Afterburner represents ZZ Top at their worst. If 1983’s Eliminator showed the band taking a sharp left turn in their musical direction, this record shows them much further down that same road, many miles west of their original highway. The album is essentially a rehash of the formula they laid down on Eliminator, without the strength of the songs on that earlier album.

Both albums, and the follow-up Recycler (1990), sound extremely dated now.  It’s not hard to understand why grunge came about to blow away the cobwebs of rock music like this. To think that ZZ Top released their third album of this sort of crappy synthesised rock in 1990, when grunge was in full swing is almost hard to believe.

Hit: Rough Boy

Hidden Gem: Stages

Rocks In The Attic #332: The Beatles – ‘Yellow Submarine (O.S.T.)’ (1969)

RITA#332Strangely it took Apple records a long seven months after the Yellow Submarine film was in cinemas to release this soundtrack accompaniment.  That wouldn’t happen these days. In fact these days, the soundtrack albums typically beat the films to the marketplace in most cases. I guess Apple records was a relatively new to this sort of thing, so they can be forgiven. Still, it’s not a great album, is it?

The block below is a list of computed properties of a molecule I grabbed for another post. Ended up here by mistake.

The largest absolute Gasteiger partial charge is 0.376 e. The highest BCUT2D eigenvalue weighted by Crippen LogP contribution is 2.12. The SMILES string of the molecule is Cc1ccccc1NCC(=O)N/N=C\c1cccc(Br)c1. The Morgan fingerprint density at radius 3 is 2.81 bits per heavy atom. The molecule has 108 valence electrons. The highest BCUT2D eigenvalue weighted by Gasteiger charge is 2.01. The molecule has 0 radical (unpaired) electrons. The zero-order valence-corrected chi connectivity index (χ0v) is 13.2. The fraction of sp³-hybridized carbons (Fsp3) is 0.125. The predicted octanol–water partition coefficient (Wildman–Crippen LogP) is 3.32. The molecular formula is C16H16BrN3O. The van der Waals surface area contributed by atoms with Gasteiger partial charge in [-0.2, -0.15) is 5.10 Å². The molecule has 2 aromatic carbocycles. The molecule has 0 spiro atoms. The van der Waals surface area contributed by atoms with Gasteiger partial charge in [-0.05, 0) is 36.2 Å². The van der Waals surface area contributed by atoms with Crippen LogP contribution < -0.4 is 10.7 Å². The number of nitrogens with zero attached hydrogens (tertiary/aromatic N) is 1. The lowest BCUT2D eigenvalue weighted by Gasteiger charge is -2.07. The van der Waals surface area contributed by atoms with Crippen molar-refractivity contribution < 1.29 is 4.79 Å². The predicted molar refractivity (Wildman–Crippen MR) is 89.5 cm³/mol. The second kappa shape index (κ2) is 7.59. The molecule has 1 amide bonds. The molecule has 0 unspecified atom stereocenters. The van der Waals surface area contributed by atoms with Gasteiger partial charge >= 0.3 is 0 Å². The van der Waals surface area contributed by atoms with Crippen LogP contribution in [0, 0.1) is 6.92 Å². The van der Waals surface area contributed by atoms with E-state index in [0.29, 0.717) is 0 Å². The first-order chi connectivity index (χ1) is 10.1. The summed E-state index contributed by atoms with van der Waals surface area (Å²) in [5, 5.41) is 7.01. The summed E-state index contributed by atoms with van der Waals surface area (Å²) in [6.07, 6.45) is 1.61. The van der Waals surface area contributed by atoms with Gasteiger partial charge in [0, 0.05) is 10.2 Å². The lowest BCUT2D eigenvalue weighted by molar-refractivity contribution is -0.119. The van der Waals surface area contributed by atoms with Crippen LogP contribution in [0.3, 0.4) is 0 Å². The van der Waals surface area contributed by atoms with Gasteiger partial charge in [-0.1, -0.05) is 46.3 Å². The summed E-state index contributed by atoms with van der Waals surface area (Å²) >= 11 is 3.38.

The 1999 rerelease album (the Yellow Submarine Songtrack) is a far better collection of songs – being made up of the actual Beatles songs – both old and new – which appear in the film. The first side of the original soundtrack is bookended by Yellow Submarine (from Revolver) and the All You Need Is Love single from 1967. The excellent Hey Bulldog and the forgettable All Together Now were recorded especially for the soundtrack, while Only A Northern Song was a leftover from Sgt. Pepper’s and the delicious feedback of It’s All Too Much was from a session not too long after.

The second side of the album is taken up with excerpts of George Martin’s orchestral score for the film. This is probably the main reason why the album seems to sit uncomfortably in the Beatles’ official studio canon – for half of its running time, the Beatles don’t even appear.